If Thoughts Define Reality: What About AI?

Posted by Peter Rudin on 14. June 2024 in Essay

Reality        Credit: learnmindpower.com


According to Wikipedia reality can be defined as follows: On one side we have philosophy that looks at the relationship between the human mind and reality. On the other side science describes reality as the real world whereby the scientists’ approach is defined by observation and experiments of real-world issues. What ends up in textbooks is what an ‘invisible college’ of scientists has agreed upon. However, with recent developments of AI and its highly popular ChatGPT, this historically  grown uniformity of opinion has become widely challenged. The definition of reality is under scrutiny with various ideas and concepts being discussed. Historically humans always maintained control over their destiny and perceived reality.

A Scientific View as presented by Donald Hoffmann

According to an interview with Quanta Magazine, The Evolutionary Argument Against Reality | Quanta Magazine, cognitive scientist Donald Hoffman, Professor at the University of California, has spent the past three decades studying perception, artificial intelligence, evolutionary game theory and the brain.  He concludes that  human perceptions of an independent reality are all illusions, and that the world is nothing like the one we experience through our senses. Answering questions about the nature of reality and disentangling the observer from the observed is an endeavour that reaches the boundaries of neuroscience and fundamental physics. One will find researchers trying to understand how a three-pound lump of grey matter, obeying nothing more than the ordinary laws of physics, can lead to a conscious experience also referred to as the ‘hard problem’ of consciousness. Conversely, there are quantum physicists, marvelling at the strange fact that quantum experiments do not define objects localized in space until we come along to observe them. Experiments show that the intuitive assumption that particles that make up ordinary objects have an objective, observer-independent existence, produces wrong answers. Hence, according to Hoffmann, reality is not defined by our mind and the world around us cannot be defined by our thoughts.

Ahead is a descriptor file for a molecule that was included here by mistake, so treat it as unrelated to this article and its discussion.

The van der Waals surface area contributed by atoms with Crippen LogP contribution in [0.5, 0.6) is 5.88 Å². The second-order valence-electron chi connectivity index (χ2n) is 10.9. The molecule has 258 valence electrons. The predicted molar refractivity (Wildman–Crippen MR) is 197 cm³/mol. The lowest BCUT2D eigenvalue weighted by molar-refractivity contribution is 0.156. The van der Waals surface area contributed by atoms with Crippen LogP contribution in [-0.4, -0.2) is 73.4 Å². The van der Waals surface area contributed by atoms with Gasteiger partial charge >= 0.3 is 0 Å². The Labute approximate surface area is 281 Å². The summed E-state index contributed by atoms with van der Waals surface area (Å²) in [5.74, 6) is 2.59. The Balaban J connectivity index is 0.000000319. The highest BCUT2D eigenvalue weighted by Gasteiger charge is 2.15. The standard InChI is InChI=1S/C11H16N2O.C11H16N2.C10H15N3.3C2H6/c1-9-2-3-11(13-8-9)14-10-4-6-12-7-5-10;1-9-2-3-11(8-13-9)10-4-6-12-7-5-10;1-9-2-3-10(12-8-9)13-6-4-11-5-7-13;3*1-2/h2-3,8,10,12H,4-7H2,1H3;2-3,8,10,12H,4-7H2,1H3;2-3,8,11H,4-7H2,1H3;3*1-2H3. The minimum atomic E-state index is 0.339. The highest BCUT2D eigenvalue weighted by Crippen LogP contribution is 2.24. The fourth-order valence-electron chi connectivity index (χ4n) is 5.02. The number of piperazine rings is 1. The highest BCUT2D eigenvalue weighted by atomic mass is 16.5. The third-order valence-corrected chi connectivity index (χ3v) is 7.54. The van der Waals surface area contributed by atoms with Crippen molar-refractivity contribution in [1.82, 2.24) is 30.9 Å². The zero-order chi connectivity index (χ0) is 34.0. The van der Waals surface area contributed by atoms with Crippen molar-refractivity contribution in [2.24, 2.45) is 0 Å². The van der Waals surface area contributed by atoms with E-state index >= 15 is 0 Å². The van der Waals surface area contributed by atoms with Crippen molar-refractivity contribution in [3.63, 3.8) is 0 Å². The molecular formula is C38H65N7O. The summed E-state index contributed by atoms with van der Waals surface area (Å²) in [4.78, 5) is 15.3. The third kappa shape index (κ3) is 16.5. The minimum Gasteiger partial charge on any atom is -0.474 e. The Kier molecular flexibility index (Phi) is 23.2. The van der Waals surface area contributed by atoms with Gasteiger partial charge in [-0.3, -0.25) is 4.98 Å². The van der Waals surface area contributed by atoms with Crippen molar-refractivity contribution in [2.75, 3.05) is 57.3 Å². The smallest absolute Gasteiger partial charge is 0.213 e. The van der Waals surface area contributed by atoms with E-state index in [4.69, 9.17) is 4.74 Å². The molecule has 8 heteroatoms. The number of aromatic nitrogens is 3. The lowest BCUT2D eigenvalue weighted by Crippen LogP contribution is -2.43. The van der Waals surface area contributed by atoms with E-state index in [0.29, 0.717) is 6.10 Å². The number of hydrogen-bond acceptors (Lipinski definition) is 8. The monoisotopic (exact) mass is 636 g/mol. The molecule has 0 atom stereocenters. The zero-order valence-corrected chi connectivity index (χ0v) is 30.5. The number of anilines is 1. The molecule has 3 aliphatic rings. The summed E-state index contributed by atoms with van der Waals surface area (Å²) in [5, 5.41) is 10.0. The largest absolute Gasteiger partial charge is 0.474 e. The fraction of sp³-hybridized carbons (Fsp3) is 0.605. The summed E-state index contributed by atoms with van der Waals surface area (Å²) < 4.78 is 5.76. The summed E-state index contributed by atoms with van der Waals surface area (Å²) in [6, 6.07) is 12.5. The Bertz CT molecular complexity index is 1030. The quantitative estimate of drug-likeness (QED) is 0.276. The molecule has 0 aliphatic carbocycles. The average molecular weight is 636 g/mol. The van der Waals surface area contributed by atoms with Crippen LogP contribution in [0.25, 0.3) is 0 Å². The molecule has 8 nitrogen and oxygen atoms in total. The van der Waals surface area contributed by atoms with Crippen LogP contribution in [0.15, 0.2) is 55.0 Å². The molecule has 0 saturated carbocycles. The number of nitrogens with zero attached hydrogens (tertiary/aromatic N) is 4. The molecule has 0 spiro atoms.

The Neuroscience View